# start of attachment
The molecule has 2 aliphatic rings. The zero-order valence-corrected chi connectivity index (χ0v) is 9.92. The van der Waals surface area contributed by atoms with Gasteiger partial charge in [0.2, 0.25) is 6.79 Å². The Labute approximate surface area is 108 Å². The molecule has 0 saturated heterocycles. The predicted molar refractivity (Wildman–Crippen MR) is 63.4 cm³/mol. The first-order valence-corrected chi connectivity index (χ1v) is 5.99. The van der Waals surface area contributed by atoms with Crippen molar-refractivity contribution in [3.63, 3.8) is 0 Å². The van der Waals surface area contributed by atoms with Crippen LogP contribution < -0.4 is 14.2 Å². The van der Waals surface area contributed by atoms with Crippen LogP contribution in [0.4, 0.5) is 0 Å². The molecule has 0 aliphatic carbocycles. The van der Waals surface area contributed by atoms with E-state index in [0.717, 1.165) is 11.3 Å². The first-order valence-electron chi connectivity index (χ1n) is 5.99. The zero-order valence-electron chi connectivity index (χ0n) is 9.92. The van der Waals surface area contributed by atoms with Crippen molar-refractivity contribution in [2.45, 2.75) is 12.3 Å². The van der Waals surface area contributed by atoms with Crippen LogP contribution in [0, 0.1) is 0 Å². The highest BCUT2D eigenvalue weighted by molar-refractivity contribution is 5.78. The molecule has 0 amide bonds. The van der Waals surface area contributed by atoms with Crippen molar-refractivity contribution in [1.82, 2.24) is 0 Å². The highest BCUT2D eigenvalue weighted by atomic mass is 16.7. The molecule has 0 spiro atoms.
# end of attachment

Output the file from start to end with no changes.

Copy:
The molecule has 2 aliphatic rings. The zero-order valence-corrected chi connectivity index (χ0v) is 9.92. The van der Waals surface area contributed by atoms with Gasteiger partial charge in [0.2, 0.25) is 6.79 Å². The Labute approximate surface area is 108 Å². The molecule has 0 saturated heterocycles. The predicted molar refractivity (Wildman–Crippen MR) is 63.4 cm³/mol. The first-order valence-corrected chi connectivity index (χ1v) is 5.99. The van der Waals surface area contributed by atoms with Crippen molar-refractivity contribution in [3.63, 3.8) is 0 Å². The van der Waals surface area contributed by atoms with Crippen LogP contribution < -0.4 is 14.2 Å². The van der Waals surface area contributed by atoms with Crippen LogP contribution in [0.4, 0.5) is 0 Å². The molecule has 0 aliphatic carbocycles. The van der Waals surface area contributed by atoms with E-state index in [0.717, 1.165) is 11.3 Å². The first-order valence-electron chi connectivity index (χ1n) is 5.99. The zero-order valence-electron chi connectivity index (χ0n) is 9.92. The van der Waals surface area contributed by atoms with Crippen molar-refractivity contribution in [2.45, 2.75) is 12.3 Å². The van der Waals surface area contributed by atoms with Crippen LogP contribution in [0, 0.1) is 0 Å². The highest BCUT2D eigenvalue weighted by molar-refractivity contribution is 5.78. The molecule has 0 amide bonds. The van der Waals surface area contributed by atoms with Crippen molar-refractivity contribution in [1.82, 2.24) is 0 Å². The highest BCUT2D eigenvalue weighted by atomic mass is 16.7. The molecule has 0 spiro atoms.